Two Things:
1) If we can trace straight lines along the two paths of a ray, incident and transmitted, we can read the IOR off a straight line without angle measures.
But how to measure straight lines if the light is being refracted?
Consider a wedge of, say, glass. A short cylinder, like a block of good cheese. Cut it in half along a diameter.
Here is a clever shape! A ray passing through the flat face, and which strikes at the midpoint, will always exit
the other side in a direction perpendicular to the surface. It will experience no refraction, and the ray passed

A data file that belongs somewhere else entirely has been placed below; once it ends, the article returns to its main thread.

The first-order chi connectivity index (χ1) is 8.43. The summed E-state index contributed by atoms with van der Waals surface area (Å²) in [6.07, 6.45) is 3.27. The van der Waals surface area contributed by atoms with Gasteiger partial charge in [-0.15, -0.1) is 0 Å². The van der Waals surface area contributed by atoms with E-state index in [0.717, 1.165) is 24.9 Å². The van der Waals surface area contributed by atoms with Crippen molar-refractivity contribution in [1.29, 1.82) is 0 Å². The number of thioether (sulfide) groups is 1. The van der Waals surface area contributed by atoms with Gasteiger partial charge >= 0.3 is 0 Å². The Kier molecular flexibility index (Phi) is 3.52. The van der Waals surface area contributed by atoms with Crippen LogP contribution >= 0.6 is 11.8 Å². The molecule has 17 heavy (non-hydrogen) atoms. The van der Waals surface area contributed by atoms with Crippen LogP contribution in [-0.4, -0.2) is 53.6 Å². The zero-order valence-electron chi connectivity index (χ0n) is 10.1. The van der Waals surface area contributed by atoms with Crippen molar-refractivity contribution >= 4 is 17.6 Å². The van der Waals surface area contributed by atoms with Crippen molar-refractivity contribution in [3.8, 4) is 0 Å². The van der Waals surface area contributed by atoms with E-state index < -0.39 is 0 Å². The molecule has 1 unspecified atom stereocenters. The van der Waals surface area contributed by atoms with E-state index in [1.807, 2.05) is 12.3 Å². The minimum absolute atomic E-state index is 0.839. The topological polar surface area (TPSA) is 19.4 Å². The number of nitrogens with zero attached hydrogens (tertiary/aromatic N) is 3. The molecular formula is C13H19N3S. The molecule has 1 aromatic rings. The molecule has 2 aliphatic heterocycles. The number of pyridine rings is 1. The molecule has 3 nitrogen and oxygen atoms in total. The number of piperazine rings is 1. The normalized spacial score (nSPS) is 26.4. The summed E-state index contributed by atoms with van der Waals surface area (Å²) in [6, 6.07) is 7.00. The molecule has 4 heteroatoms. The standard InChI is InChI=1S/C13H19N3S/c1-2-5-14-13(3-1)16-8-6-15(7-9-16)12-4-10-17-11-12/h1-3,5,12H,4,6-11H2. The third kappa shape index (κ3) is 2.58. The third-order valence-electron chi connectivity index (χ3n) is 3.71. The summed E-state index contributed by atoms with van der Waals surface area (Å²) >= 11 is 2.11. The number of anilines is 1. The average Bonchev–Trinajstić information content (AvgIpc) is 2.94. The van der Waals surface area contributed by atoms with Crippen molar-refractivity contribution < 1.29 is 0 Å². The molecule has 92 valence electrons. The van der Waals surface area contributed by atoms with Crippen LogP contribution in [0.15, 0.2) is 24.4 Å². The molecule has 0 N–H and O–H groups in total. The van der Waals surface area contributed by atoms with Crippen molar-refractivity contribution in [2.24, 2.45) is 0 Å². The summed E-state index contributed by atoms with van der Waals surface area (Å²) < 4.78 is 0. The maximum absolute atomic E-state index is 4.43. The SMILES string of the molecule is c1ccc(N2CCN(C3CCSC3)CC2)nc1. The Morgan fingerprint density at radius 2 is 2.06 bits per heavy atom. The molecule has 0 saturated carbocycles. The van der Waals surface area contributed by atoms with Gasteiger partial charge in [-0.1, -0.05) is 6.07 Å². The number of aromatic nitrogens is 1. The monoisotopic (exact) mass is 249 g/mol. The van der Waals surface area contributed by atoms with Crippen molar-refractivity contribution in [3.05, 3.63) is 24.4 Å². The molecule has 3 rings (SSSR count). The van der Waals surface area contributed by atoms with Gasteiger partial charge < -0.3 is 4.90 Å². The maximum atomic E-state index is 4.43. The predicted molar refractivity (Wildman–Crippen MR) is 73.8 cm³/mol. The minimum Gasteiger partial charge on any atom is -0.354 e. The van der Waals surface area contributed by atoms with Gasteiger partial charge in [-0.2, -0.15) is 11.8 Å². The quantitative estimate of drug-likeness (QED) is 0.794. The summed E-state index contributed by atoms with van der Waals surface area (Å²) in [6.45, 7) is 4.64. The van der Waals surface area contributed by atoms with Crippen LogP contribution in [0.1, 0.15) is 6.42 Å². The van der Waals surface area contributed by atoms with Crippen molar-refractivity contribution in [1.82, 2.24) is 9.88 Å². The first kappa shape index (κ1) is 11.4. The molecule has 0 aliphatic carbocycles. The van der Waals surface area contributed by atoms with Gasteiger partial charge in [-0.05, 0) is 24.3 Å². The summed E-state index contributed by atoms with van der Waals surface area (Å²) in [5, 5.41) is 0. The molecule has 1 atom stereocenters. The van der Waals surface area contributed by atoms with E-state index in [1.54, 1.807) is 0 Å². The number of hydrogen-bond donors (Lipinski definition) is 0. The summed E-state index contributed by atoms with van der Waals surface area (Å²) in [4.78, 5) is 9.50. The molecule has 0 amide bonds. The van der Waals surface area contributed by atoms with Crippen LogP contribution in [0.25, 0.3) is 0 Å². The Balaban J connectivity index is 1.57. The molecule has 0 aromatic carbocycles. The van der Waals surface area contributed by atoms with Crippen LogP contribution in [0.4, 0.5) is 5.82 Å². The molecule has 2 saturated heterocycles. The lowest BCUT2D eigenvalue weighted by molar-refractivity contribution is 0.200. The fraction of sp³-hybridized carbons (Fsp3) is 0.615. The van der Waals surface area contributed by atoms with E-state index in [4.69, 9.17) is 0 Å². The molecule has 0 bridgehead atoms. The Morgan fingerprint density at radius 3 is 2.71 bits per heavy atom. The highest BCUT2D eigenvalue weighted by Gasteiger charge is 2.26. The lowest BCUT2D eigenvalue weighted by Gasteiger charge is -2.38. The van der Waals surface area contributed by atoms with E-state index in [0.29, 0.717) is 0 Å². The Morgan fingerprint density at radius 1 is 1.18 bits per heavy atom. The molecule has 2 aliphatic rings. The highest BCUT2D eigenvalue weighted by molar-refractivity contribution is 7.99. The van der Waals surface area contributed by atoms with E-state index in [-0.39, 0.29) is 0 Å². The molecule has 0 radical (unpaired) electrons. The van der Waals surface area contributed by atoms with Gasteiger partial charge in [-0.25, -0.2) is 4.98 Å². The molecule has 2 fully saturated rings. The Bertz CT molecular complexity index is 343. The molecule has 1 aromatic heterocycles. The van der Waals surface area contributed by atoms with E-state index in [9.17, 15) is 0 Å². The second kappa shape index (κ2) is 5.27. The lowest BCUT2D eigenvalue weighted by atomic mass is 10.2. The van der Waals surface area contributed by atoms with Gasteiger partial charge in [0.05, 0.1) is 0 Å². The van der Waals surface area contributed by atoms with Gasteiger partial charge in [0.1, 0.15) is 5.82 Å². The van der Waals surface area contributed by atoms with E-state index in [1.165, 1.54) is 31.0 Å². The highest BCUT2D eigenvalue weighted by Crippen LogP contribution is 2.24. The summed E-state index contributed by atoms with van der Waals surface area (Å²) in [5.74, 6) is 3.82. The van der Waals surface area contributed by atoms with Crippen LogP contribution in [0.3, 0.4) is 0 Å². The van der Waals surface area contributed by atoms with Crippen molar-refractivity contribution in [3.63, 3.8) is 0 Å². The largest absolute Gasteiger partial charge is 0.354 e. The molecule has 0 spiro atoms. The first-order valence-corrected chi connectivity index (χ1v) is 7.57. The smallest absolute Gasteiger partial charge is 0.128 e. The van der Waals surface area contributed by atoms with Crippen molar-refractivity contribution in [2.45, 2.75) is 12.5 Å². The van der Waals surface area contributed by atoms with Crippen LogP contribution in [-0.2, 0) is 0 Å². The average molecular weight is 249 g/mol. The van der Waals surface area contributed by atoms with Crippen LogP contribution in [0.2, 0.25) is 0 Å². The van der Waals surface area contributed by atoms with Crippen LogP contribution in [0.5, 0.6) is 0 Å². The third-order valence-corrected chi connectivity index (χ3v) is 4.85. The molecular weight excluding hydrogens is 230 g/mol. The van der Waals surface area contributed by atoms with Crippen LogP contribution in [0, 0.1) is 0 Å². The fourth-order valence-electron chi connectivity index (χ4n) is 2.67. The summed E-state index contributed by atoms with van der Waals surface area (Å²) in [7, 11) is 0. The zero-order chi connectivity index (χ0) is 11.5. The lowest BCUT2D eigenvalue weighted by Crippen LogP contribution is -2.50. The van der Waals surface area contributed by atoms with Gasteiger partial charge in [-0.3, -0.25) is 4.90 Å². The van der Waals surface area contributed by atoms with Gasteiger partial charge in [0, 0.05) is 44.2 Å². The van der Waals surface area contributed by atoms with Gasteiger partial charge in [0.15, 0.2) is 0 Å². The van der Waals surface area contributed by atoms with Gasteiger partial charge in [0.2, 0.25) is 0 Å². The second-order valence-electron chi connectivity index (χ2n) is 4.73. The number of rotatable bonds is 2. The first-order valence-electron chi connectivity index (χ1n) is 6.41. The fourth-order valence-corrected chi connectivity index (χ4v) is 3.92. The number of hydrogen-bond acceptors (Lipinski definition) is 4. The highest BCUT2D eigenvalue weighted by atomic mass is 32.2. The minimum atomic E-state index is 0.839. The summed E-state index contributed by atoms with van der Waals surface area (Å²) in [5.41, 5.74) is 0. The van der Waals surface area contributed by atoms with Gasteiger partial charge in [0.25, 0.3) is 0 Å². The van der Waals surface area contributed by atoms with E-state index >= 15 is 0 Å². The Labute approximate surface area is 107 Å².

outside the glass will have the direction of the transmitted ray.
And any beam striking the curved face which is aimed at the circle center will pass into the glass without refracting.
The ray leaving the flat face gives the refraction from glass to the outside medium.
2) To speak of the behavior of light as it passes through an object, we must consider closed surfaces with known dimensions. Here is a gentle introduction (for me!).

But what about beams of light which are not so kind?
What can we say about the paths of light which strike the flat face at positions other than the center, and the curved face at angles that are not perpendicular to the surface?
I think a good next step is to increase the complexity of the light source.